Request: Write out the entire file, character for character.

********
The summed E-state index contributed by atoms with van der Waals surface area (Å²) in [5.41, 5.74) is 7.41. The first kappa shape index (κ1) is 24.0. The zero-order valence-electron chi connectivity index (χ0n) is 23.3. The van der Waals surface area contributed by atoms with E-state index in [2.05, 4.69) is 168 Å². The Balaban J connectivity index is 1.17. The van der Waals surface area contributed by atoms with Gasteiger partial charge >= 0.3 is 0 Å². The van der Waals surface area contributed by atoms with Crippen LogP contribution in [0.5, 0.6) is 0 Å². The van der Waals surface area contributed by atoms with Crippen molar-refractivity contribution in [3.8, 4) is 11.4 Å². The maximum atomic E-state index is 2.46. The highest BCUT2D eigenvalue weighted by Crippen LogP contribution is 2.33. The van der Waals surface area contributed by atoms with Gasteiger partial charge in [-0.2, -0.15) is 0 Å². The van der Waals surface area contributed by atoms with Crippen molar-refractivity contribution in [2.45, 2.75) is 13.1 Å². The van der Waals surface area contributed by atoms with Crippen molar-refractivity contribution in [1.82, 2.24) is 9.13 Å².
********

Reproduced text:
The summed E-state index contributed by atoms with van der Waals surface area (Å²) in [5.41, 5.74) is 7.41. The first kappa shape index (κ1) is 24.0. The zero-order valence-electron chi connectivity index (χ0n) is 23.3. The van der Waals surface area contributed by atoms with E-state index in [2.05, 4.69) is 168 Å². The Balaban J connectivity index is 1.17. The van der Waals surface area contributed by atoms with Gasteiger partial charge >= 0.3 is 0 Å². The van der Waals surface area contributed by atoms with Crippen LogP contribution in [0.5, 0.6) is 0 Å². The van der Waals surface area contributed by atoms with Crippen molar-refractivity contribution in [3.8, 4) is 11.4 Å². The maximum atomic E-state index is 2.46. The highest BCUT2D eigenvalue weighted by Crippen LogP contribution is 2.33. The van der Waals surface area contributed by atoms with Gasteiger partial charge in [-0.2, -0.15) is 0 Å². The van der Waals surface area contributed by atoms with Crippen molar-refractivity contribution in [2.45, 2.75) is 13.1 Å². The van der Waals surface area contributed by atoms with Crippen molar-refractivity contribution in [1.82, 2.24) is 9.13 Å².